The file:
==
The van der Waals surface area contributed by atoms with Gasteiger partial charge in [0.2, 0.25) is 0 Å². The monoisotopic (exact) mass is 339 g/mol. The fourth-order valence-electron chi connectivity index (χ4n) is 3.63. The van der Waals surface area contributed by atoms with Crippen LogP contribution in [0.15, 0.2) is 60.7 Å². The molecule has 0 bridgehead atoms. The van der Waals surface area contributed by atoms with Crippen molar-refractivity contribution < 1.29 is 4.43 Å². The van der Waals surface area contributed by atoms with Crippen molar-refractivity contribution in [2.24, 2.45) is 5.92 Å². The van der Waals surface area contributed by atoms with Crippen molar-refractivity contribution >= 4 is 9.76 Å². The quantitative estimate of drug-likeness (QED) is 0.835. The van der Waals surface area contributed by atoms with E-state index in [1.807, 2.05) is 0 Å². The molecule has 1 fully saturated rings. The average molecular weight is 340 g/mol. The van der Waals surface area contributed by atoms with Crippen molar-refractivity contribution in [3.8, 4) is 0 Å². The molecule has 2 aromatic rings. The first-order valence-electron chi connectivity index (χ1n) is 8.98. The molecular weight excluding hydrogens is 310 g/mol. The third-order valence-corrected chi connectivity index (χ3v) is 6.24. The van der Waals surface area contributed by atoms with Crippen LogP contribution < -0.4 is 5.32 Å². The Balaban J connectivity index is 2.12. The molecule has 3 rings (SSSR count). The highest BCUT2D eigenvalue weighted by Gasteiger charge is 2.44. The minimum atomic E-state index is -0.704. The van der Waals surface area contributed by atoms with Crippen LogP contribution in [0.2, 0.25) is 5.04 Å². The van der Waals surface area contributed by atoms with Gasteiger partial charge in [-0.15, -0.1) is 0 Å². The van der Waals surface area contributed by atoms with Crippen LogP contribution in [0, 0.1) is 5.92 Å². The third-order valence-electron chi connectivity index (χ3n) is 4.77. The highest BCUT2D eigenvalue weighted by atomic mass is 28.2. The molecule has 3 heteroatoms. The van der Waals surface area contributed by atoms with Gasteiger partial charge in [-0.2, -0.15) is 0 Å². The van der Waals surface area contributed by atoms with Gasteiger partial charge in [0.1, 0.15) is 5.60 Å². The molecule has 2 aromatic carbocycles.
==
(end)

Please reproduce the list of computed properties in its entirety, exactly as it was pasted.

The van der Waals surface area contributed by atoms with Gasteiger partial charge in [0.2, 0.25) is 0 Å². The monoisotopic (exact) mass is 339 g/mol. The fourth-order valence-electron chi connectivity index (χ4n) is 3.63. The van der Waals surface area contributed by atoms with Crippen LogP contribution in [0.15, 0.2) is 60.7 Å². The molecule has 0 bridgehead atoms. The van der Waals surface area contributed by atoms with Crippen molar-refractivity contribution < 1.29 is 4.43 Å². The van der Waals surface area contributed by atoms with Crippen molar-refractivity contribution in [2.24, 2.45) is 5.92 Å². The van der Waals surface area contributed by atoms with Crippen molar-refractivity contribution >= 4 is 9.76 Å². The quantitative estimate of drug-likeness (QED) is 0.835. The van der Waals surface area contributed by atoms with E-state index in [1.807, 2.05) is 0 Å². The molecule has 1 fully saturated rings. The average molecular weight is 340 g/mol. The van der Waals surface area contributed by atoms with Crippen molar-refractivity contribution in [3.8, 4) is 0 Å². The molecule has 2 aromatic rings. The first-order valence-electron chi connectivity index (χ1n) is 8.98. The molecular weight excluding hydrogens is 310 g/mol. The third-order valence-corrected chi connectivity index (χ3v) is 6.24. The van der Waals surface area contributed by atoms with Crippen LogP contribution < -0.4 is 5.32 Å². The Balaban J connectivity index is 2.12. The molecule has 3 rings (SSSR count). The highest BCUT2D eigenvalue weighted by Gasteiger charge is 2.44. The minimum atomic E-state index is -0.704. The van der Waals surface area contributed by atoms with Crippen LogP contribution in [0.2, 0.25) is 5.04 Å². The van der Waals surface area contributed by atoms with Gasteiger partial charge in [-0.15, -0.1) is 0 Å². The van der Waals surface area contributed by atoms with Crippen LogP contribution in [0, 0.1) is 5.92 Å². The third-order valence-electron chi connectivity index (χ3n) is 4.77. The highest BCUT2D eigenvalue weighted by atomic mass is 28.2. The molecule has 3 heteroatoms. The van der Waals surface area contributed by atoms with Gasteiger partial charge in [-0.2, -0.15) is 0 Å². The van der Waals surface area contributed by atoms with Gasteiger partial charge in [0.1, 0.15) is 5.60 Å². The molecule has 2 aromatic carbocycles.